Signal 17 was located adjacent to the Up Goods line and it controlled trains backing out from the Lower Yard onto the Up Main. This signal appears in a diagram (Public Record Office file MT6/1063/2 dated 6-Feb-1902) produced in connection with the new (second) signal-box opened at Templecombe No 3 Junction in 1902, although the signal itself may have existed previously. It was taken out of use on 12-Feb-1933 (S&DJR Signal Instruction 328) when the signal-box was closed as part of wider layout alterations in the overall Templecombe Junction area.
This signal was a little unusual in its location and use. To the casual observer it might appear at first glance at a plan of the area that this signal applied to the Down Main, controlling trains backing across crossover points 15. In fact it was situated at the lower level of the Goods lines and it is quite clear from the interlocking table attached to the original PRO diagram that it controlled forward movements on the Up Goods line through points 14 and 13 onto the Up Main. It was used when long goods trains were being backed out of the yard onto the Up Main (ready to go forward southwards on the Down Main) and therefore the engine was at the end furthest from signal 19.
(Note: after Templecombe No 1 Junction signal-box was closed on 16-Jan-1887, it was no longer possible for goods trains heading southwards to leave the Lower Yard directly onto the single-line to Henstridge and beyond, but instead they had to back out via No 3 Junction. It is known from S&DJR Signal Instruction 32 that on that date a "backing out" signal to cover such movements was provided in approximately the same location as the later signal 17, but that new signal was described specifically as being a ringed arm signal. It is probable therefore that the 'ringed arm' signal was replaced by the 'wrong-road' signal 17 at some unknown later date.)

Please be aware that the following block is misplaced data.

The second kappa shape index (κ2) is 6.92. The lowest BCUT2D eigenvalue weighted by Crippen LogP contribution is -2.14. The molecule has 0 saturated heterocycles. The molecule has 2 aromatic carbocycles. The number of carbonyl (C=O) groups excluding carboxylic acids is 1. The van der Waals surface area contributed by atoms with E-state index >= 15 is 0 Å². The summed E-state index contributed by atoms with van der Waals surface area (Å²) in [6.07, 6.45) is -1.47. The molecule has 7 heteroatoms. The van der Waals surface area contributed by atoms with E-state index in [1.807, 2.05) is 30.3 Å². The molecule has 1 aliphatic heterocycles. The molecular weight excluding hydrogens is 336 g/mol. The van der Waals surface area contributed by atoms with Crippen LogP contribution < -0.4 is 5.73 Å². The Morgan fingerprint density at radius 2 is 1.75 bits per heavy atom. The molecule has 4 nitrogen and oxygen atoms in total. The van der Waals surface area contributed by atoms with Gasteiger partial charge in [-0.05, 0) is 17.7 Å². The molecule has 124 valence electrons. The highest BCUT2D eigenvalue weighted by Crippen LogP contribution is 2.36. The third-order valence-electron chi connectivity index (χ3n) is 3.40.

On 15-Nov-1915 (S&DJR Signal Instruction 253) a new two-doll bracket signal was provided at the exit from the Down Goods line adjacent to trap points 12, probably replacing ground signal 9. The left-hand doll carried an ordinary 'stop' arm which controlled movements backing from the Down Goods line across points 10 onto the Up Main. The right-hand doll was fitted with a 'wrong road' arm and this controlled wrong-road movements from the Down Goods line back along the Down Main. The lever number for this signal is unknown. This bracket signal survived the initial layout alterations in 1933, but then was taken out of use later on 27-Aug-1933 (S&DJR Signal Instruction 341) when it was replaced by a new bracket signal with two ringed arms to perform the same function.
A copy of a S&DJR wrong-road signal has been constructed by the Somerset & Dorset Railway Trust and erected at their Museum at Washford station, on the West Somerset Railway. Another example, based on the one at Evercreech Jcn North, is under construction by the Somerset & Dorset Railway Heritage Trust for operational use at Midsomer Norton station.
© Chris Osment 2002-13
Photograph courtesy Ivo Peters, signal graphic from Classic Software courtesy John Hinson